What's The Difference Between THC and CBD?

Cannabis has many contents, though none are as important as knowing the distinction between THC and CBD. Let's find out their differences.

We note that the subject contained in this article represents illegal activity in certain jurisdictions. Whilst we do not condone any acts which are contrary to any such laws, we understand that readers in those jurisdictions which have decriminalised cannabis may find this article of interest.

Learning about cannabis can often feel like being back in science class, having to learn about different compounds, different form factors, different consumption methods… there's an almost endless amount to learn about the cannabis plant and we continue to uncover more each and every day. Though if you're a consumer, the first thing you'll want to learn is the differences between THC and CBD.

Plants within the cannabis family, namely hemp and marijuana, are host to over 113 different cannabinoids, which are chemical compounds found within them that each act in a unique way and elicits a differing experiences for the user.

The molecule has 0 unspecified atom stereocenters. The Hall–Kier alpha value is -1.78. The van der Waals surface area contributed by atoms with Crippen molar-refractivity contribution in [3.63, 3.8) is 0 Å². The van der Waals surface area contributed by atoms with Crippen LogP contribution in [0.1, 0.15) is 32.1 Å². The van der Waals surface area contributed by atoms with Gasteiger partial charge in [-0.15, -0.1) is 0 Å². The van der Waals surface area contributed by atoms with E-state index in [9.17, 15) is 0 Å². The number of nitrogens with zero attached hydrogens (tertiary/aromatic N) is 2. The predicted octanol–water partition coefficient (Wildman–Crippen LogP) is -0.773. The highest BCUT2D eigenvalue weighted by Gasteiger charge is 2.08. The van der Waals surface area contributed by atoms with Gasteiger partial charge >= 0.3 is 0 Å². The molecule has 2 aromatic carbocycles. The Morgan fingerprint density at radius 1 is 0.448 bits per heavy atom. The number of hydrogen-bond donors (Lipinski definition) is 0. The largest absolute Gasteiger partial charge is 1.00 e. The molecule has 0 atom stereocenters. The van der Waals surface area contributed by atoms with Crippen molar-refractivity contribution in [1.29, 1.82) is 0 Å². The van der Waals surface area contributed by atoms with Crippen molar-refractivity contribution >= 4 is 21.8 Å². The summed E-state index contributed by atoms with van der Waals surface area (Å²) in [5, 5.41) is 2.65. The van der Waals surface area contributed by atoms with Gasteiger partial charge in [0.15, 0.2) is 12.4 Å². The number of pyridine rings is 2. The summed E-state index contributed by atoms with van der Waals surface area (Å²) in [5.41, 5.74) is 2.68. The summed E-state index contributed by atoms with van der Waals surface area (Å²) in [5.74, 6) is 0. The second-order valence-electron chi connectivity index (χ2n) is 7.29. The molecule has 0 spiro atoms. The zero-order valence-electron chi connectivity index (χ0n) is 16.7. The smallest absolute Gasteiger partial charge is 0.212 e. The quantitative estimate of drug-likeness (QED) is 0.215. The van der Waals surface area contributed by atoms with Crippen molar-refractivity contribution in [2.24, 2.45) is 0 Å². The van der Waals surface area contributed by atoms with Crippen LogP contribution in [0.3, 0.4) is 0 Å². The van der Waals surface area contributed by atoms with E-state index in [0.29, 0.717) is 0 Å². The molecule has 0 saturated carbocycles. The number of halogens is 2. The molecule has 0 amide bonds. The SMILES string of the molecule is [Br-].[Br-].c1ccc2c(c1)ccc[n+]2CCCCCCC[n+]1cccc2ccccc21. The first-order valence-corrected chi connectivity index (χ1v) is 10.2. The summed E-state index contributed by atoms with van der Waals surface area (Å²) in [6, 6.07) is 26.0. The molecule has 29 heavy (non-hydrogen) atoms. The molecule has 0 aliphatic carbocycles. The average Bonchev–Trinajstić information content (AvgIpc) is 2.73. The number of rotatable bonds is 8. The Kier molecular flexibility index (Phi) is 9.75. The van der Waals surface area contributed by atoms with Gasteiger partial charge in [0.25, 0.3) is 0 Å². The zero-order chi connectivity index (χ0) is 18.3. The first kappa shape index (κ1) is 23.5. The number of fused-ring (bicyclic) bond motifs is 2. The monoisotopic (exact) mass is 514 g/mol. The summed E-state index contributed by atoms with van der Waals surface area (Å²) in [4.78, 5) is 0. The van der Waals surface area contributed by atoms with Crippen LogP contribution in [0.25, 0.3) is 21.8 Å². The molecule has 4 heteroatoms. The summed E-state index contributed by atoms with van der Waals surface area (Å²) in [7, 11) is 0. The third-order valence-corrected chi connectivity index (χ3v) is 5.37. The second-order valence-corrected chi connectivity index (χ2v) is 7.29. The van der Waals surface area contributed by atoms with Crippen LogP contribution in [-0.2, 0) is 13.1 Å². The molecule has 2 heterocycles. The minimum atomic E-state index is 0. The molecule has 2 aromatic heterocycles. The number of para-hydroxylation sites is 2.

Though of the hundred-plus cannabinoids that exist within marijuana, two cannabinoids, in particular, have undoubtedly taken center-stage: Tetrahydrocannabinol and Cannabidiol, or as they're commonly known, THC and CBD. Let's learn a little bit more about them.

THC CBD Cannabis Industry

Same Crew, Different Compounds

For decades, scientists have been fascinated by the effects cannabis has on the human body and what causes those effects. Despite being used medicinally for over 4,000 years, cannabis' recent illegality has stifled research and slowed a deeper understanding of the plant.

Despite these hurdles and legal barriers, in 1963 and 1964, the structures and stereochemistry of both CBD and THC were both isolated by Raphael Mechoulam in his laboratory in Israel. Shortly after, Mechoulam also went on to synthesize them.

Mechoulam found that on a chemical level, CBD and THC are almost identical, with both compounds comprising of 21 carbon atoms, 30 hydrogen atoms, and two oxygen atoms. Though while the atoms are the same, they are arranged very differently in CBD and THC, giving rise to different chemical properties and thus, different effects on consumers.

Understanding the stereochemistry of both THC and CBD has enabled researchers to dig deeper into the medicinal benefits of the plant, and spurred Dr. Mechoulam to conduct a study on the potential application of CBD for the treatment of epilepsy.

The studies proved hugely successful, however, the stigma surrounding cannabis was in full effect at the time, and they made little impact. Now, when one thinks of medicinal cannabis, the most ground has been made in curing epilepsy.